The Doctor of Naturopathic Medicine Program at SCNM follows a prescribed curriculum. All academic credit is computed in quarter hours. Each credit equals 12 hours of classroom instruction, 12 hours of clinical clerkship, or 12 hours of laboratory work. Quarters at SCNM are designated as fall, winter, spring, and summer. All students are guided by the curriculum as outlined in the annual SCNM catalog and approved by the Curriculum Committee, Faculty Senate, President’s Council, and Executive Council. SCNM reserves the right to make curriculum changes that are applicable to all students, if necessary. Students may not take classes in advance of their program, nor exceed the predetermined number of clinical clerkships as outlined in the Clinical Handbook, without the approval of the Academic Progress Committee. If a student stays on track with the program, taking all courses as they are offered in sequence in the curriculum, students can expect to graduate within 14 consecutive quarters, or four calendar years.
PROGRAM OF STUDY
The program of study is reflected in academic years. For the purposes of financial aid, an academic year is a sequence of a minimum of three quarters. A calendar year, different than the academic year, is four quarters. The ND program is designed to be completed in four calendar years. The program meets or exceeds the minimum required credit/clock hours of instruction set by the Council on Naturopathic Medical Education (CNME).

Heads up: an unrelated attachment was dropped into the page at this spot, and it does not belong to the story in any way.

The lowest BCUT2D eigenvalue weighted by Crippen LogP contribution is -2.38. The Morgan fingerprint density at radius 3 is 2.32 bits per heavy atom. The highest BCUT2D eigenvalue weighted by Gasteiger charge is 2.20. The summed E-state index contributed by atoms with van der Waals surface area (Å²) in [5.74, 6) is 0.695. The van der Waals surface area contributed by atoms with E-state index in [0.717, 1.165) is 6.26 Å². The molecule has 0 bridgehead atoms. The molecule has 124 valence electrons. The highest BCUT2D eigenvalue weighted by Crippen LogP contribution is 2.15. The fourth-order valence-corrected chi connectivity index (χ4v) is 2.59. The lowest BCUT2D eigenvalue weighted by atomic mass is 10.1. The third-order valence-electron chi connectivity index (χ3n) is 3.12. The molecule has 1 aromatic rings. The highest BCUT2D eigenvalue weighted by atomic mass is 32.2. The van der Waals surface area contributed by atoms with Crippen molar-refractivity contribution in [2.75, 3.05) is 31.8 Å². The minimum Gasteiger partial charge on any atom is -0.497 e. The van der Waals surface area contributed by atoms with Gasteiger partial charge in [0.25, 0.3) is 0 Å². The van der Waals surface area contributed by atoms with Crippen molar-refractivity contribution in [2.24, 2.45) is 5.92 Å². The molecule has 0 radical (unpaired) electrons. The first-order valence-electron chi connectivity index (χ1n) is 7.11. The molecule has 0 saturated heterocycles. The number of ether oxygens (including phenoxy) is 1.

FIRST CALENDAR YEAR
The first calendar year (quarters 1-3) begins with the basic medical science curriculum in the study of normal structures and functions of the body, including anatomy, physiology, and biochemistry. This material is organized by systems and taught in an integrative block. Courses in naturopathic modalities, history, and philosophy are introduced. Introduction to clinical practice includes clinical experiences with standardized patients and opportunities to participate in field observation. Field observation opportunities allow students to shadow physicians in private practice.
SECOND CALENDAR YEAR
The second calendar year (quarters 4-7) continues the basic medical science curriculum and focuses on the body’s pathological transitions through disease, along with clinical recognition of these processes using physical, clinical, and lab diagnosis. Courses in research and the naturopathic modalities such as nutrition, mind-body medicine, homeopathy, and Oriental medicine are expanded during the second year.
THIRD AND FOURTH CALENDAR YEARS
In the final two calendar years (quarters 8-14), clinical methods of naturopathic medicine are presented and expanded both in the classroom and the clinical setting. Students have the opportunity to work with various patient populations at the Medical Center and the College’s eight community clinics. In the final academic year of the program, the student concentrates on clinical training and takes fewer didactic credits.